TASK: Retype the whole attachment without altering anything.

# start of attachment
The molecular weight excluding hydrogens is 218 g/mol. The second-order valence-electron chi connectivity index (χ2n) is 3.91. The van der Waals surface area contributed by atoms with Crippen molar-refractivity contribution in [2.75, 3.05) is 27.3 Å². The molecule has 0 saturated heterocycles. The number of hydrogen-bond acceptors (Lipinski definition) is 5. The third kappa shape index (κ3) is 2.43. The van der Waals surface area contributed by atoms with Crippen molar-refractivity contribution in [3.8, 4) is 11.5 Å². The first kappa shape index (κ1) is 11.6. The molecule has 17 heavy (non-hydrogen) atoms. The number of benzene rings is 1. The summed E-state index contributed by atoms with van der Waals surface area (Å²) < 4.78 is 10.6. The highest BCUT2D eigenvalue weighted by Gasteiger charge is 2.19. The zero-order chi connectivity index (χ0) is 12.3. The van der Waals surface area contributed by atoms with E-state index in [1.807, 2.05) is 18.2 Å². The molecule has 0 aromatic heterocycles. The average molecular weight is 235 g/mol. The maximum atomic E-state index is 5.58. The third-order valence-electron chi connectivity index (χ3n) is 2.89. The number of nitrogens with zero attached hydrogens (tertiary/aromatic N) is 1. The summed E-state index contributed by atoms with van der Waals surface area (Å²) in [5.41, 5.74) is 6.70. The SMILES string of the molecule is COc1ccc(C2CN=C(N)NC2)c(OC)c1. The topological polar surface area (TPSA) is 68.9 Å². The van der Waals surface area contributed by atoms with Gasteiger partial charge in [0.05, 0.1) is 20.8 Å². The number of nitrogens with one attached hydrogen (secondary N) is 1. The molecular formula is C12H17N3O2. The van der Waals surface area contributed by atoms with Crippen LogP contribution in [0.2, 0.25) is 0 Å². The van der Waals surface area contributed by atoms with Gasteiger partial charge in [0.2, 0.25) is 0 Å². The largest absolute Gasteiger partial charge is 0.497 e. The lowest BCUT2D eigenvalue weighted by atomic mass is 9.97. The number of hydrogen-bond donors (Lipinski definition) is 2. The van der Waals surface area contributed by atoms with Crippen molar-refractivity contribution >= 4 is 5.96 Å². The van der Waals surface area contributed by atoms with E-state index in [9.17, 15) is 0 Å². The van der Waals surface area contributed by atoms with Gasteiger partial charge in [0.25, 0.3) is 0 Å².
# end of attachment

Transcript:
The molecular weight excluding hydrogens is 218 g/mol. The second-order valence-electron chi connectivity index (χ2n) is 3.91. The van der Waals surface area contributed by atoms with Crippen molar-refractivity contribution in [2.75, 3.05) is 27.3 Å². The molecule has 0 saturated heterocycles. The number of hydrogen-bond acceptors (Lipinski definition) is 5. The third kappa shape index (κ3) is 2.43. The van der Waals surface area contributed by atoms with Crippen molar-refractivity contribution in [3.8, 4) is 11.5 Å². The first kappa shape index (κ1) is 11.6. The molecule has 17 heavy (non-hydrogen) atoms. The number of benzene rings is 1. The summed E-state index contributed by atoms with van der Waals surface area (Å²) < 4.78 is 10.6. The highest BCUT2D eigenvalue weighted by Gasteiger charge is 2.19. The zero-order chi connectivity index (χ0) is 12.3. The van der Waals surface area contributed by atoms with E-state index in [1.807, 2.05) is 18.2 Å². The molecule has 0 aromatic heterocycles. The average molecular weight is 235 g/mol. The maximum atomic E-state index is 5.58. The third-order valence-electron chi connectivity index (χ3n) is 2.89. The number of nitrogens with zero attached hydrogens (tertiary/aromatic N) is 1. The summed E-state index contributed by atoms with van der Waals surface area (Å²) in [5.41, 5.74) is 6.70. The SMILES string of the molecule is COc1ccc(C2CN=C(N)NC2)c(OC)c1. The topological polar surface area (TPSA) is 68.9 Å². The van der Waals surface area contributed by atoms with Gasteiger partial charge in [0.05, 0.1) is 20.8 Å². The number of nitrogens with one attached hydrogen (secondary N) is 1. The molecular formula is C12H17N3O2. The van der Waals surface area contributed by atoms with Crippen LogP contribution in [0.2, 0.25) is 0 Å². The van der Waals surface area contributed by atoms with Gasteiger partial charge in [0.2, 0.25) is 0 Å². The largest absolute Gasteiger partial charge is 0.497 e. The lowest BCUT2D eigenvalue weighted by atomic mass is 9.97. The number of hydrogen-bond donors (Lipinski definition) is 2. The van der Waals surface area contributed by atoms with Crippen molar-refractivity contribution >= 4 is 5.96 Å². The van der Waals surface area contributed by atoms with E-state index in [9.17, 15) is 0 Å². The van der Waals surface area contributed by atoms with Gasteiger partial charge in [0.25, 0.3) is 0 Å².